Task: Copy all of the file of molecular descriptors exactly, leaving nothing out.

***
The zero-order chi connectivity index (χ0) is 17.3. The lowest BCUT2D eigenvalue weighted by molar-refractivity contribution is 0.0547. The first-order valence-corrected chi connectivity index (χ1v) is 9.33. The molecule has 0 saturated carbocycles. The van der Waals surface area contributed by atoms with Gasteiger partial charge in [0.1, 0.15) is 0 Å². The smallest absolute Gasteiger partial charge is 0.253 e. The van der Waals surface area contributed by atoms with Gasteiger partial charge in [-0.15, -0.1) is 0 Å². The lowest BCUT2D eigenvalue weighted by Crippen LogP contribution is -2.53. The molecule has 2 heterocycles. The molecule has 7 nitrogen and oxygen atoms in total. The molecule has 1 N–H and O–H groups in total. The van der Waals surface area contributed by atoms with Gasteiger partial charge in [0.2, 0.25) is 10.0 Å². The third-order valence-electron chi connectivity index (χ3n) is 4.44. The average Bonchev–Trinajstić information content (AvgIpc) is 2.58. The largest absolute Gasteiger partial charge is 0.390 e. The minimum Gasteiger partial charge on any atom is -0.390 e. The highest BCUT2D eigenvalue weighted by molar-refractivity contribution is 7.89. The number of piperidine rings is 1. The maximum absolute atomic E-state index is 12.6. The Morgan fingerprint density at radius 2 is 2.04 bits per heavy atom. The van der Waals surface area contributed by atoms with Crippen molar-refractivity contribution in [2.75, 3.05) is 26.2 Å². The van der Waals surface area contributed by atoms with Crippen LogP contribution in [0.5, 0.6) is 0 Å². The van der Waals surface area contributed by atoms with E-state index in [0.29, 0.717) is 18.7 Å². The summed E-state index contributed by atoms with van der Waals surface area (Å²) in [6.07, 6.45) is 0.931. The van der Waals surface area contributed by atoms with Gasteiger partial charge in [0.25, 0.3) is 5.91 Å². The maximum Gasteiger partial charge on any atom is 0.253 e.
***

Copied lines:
The zero-order chi connectivity index (χ0) is 17.3. The lowest BCUT2D eigenvalue weighted by molar-refractivity contribution is 0.0547. The first-order valence-corrected chi connectivity index (χ1v) is 9.33. The molecule has 0 saturated carbocycles. The van der Waals surface area contributed by atoms with Gasteiger partial charge in [0.1, 0.15) is 0 Å². The smallest absolute Gasteiger partial charge is 0.253 e. The van der Waals surface area contributed by atoms with Gasteiger partial charge in [-0.15, -0.1) is 0 Å². The lowest BCUT2D eigenvalue weighted by Crippen LogP contribution is -2.53. The molecule has 2 heterocycles. The molecule has 7 nitrogen and oxygen atoms in total. The molecule has 1 N–H and O–H groups in total. The van der Waals surface area contributed by atoms with Gasteiger partial charge in [0.2, 0.25) is 10.0 Å². The third-order valence-electron chi connectivity index (χ3n) is 4.44. The average Bonchev–Trinajstić information content (AvgIpc) is 2.58. The largest absolute Gasteiger partial charge is 0.390 e. The minimum Gasteiger partial charge on any atom is -0.390 e. The highest BCUT2D eigenvalue weighted by molar-refractivity contribution is 7.89. The number of piperidine rings is 1. The maximum absolute atomic E-state index is 12.6. The Morgan fingerprint density at radius 2 is 2.04 bits per heavy atom. The van der Waals surface area contributed by atoms with Crippen molar-refractivity contribution in [2.75, 3.05) is 26.2 Å². The van der Waals surface area contributed by atoms with Crippen LogP contribution in [0.5, 0.6) is 0 Å². The van der Waals surface area contributed by atoms with E-state index in [0.29, 0.717) is 18.7 Å². The summed E-state index contributed by atoms with van der Waals surface area (Å²) in [6.07, 6.45) is 0.931. The van der Waals surface area contributed by atoms with Gasteiger partial charge in [0.25, 0.3) is 5.91 Å². The maximum Gasteiger partial charge on any atom is 0.253 e.